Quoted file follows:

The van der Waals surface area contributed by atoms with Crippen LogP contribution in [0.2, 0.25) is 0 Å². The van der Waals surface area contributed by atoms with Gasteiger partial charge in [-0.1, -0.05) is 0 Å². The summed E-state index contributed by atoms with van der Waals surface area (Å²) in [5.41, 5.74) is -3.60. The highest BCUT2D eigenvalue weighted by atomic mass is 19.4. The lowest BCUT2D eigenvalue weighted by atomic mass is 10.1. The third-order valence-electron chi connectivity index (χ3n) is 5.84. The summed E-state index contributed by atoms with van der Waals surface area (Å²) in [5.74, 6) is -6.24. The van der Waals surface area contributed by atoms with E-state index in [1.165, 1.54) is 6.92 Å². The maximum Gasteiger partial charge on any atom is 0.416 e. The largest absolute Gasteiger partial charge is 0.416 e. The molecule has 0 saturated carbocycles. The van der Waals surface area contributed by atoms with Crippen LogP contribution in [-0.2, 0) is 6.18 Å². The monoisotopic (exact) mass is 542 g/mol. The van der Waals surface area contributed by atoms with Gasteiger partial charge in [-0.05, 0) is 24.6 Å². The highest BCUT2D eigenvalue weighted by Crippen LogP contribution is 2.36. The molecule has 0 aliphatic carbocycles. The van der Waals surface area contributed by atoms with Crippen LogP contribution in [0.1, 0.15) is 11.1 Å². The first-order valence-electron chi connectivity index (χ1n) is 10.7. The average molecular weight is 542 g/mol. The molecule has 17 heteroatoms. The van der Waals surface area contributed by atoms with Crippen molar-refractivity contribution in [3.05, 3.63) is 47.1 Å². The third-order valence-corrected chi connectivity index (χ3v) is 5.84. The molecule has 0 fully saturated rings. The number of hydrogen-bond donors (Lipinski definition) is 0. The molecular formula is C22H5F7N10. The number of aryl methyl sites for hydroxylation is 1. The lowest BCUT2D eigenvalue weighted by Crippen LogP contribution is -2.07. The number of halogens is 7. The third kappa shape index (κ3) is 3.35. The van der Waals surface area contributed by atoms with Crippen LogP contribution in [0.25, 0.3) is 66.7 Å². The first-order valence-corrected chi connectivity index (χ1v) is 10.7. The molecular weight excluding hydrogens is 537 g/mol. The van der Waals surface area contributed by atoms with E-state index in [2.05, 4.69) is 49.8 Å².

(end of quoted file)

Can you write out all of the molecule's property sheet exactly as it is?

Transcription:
The van der Waals surface area contributed by atoms with Crippen LogP contribution in [0.2, 0.25) is 0 Å². The van der Waals surface area contributed by atoms with Gasteiger partial charge in [-0.1, -0.05) is 0 Å². The summed E-state index contributed by atoms with van der Waals surface area (Å²) in [5.41, 5.74) is -3.60. The highest BCUT2D eigenvalue weighted by atomic mass is 19.4. The lowest BCUT2D eigenvalue weighted by atomic mass is 10.1. The third-order valence-electron chi connectivity index (χ3n) is 5.84. The summed E-state index contributed by atoms with van der Waals surface area (Å²) in [5.74, 6) is -6.24. The van der Waals surface area contributed by atoms with E-state index in [1.165, 1.54) is 6.92 Å². The maximum Gasteiger partial charge on any atom is 0.416 e. The largest absolute Gasteiger partial charge is 0.416 e. The molecule has 0 saturated carbocycles. The van der Waals surface area contributed by atoms with Crippen LogP contribution in [-0.2, 0) is 6.18 Å². The monoisotopic (exact) mass is 542 g/mol. The van der Waals surface area contributed by atoms with Gasteiger partial charge in [-0.05, 0) is 24.6 Å². The highest BCUT2D eigenvalue weighted by Crippen LogP contribution is 2.36. The molecule has 0 aliphatic carbocycles. The van der Waals surface area contributed by atoms with Crippen LogP contribution in [0.1, 0.15) is 11.1 Å². The first-order valence-electron chi connectivity index (χ1n) is 10.7. The average molecular weight is 542 g/mol. The molecule has 17 heteroatoms. The van der Waals surface area contributed by atoms with Crippen molar-refractivity contribution in [3.05, 3.63) is 47.1 Å². The third-order valence-corrected chi connectivity index (χ3v) is 5.84. The molecule has 0 fully saturated rings. The number of hydrogen-bond donors (Lipinski definition) is 0. The molecular formula is C22H5F7N10. The number of aryl methyl sites for hydroxylation is 1. The lowest BCUT2D eigenvalue weighted by Crippen LogP contribution is -2.07. The number of halogens is 7. The third kappa shape index (κ3) is 3.35. The van der Waals surface area contributed by atoms with Crippen LogP contribution in [0.25, 0.3) is 66.7 Å². The first-order valence-corrected chi connectivity index (χ1v) is 10.7. The molecular weight excluding hydrogens is 537 g/mol. The van der Waals surface area contributed by atoms with E-state index in [2.05, 4.69) is 49.8 Å².